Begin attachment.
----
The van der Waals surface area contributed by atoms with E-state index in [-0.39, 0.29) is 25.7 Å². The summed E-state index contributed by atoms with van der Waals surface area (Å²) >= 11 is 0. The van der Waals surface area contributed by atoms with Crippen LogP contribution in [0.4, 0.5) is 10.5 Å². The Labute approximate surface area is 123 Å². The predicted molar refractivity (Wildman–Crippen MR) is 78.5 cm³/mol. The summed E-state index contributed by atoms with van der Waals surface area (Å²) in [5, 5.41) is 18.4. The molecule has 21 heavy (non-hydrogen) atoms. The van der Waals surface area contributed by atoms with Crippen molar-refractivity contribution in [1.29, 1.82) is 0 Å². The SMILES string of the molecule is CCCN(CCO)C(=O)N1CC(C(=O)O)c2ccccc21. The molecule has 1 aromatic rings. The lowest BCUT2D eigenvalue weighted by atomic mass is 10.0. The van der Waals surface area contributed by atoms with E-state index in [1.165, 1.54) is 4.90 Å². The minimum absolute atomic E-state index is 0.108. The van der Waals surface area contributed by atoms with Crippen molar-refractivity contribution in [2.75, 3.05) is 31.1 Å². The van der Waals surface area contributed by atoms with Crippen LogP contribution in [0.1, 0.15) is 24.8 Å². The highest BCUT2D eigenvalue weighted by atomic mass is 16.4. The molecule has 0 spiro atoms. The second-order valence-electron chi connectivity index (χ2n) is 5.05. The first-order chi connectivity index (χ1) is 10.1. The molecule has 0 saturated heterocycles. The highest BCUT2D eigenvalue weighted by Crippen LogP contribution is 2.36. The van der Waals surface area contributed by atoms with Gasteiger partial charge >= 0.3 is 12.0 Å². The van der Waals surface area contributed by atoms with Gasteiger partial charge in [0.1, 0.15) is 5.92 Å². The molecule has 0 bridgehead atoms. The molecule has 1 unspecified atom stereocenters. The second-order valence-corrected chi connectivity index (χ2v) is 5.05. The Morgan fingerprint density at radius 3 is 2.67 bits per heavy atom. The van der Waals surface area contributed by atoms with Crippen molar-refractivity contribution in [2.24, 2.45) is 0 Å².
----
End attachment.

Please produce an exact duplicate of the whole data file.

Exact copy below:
The van der Waals surface area contributed by atoms with E-state index in [-0.39, 0.29) is 25.7 Å². The summed E-state index contributed by atoms with van der Waals surface area (Å²) >= 11 is 0. The van der Waals surface area contributed by atoms with Crippen LogP contribution in [0.4, 0.5) is 10.5 Å². The Labute approximate surface area is 123 Å². The predicted molar refractivity (Wildman–Crippen MR) is 78.5 cm³/mol. The summed E-state index contributed by atoms with van der Waals surface area (Å²) in [5, 5.41) is 18.4. The molecule has 21 heavy (non-hydrogen) atoms. The van der Waals surface area contributed by atoms with Crippen molar-refractivity contribution in [1.29, 1.82) is 0 Å². The SMILES string of the molecule is CCCN(CCO)C(=O)N1CC(C(=O)O)c2ccccc21. The molecule has 1 aromatic rings. The lowest BCUT2D eigenvalue weighted by atomic mass is 10.0. The van der Waals surface area contributed by atoms with E-state index in [1.165, 1.54) is 4.90 Å². The minimum absolute atomic E-state index is 0.108. The van der Waals surface area contributed by atoms with Crippen molar-refractivity contribution in [2.75, 3.05) is 31.1 Å². The van der Waals surface area contributed by atoms with Crippen LogP contribution in [0.1, 0.15) is 24.8 Å². The highest BCUT2D eigenvalue weighted by atomic mass is 16.4. The molecule has 0 spiro atoms. The second-order valence-electron chi connectivity index (χ2n) is 5.05. The first-order chi connectivity index (χ1) is 10.1. The molecule has 0 saturated heterocycles. The highest BCUT2D eigenvalue weighted by Crippen LogP contribution is 2.36. The van der Waals surface area contributed by atoms with Gasteiger partial charge >= 0.3 is 12.0 Å². The van der Waals surface area contributed by atoms with Gasteiger partial charge in [0.1, 0.15) is 5.92 Å². The molecule has 0 bridgehead atoms. The molecule has 1 unspecified atom stereocenters. The second-order valence-corrected chi connectivity index (χ2v) is 5.05. The Morgan fingerprint density at radius 3 is 2.67 bits per heavy atom. The van der Waals surface area contributed by atoms with Crippen molar-refractivity contribution in [2.24, 2.45) is 0 Å².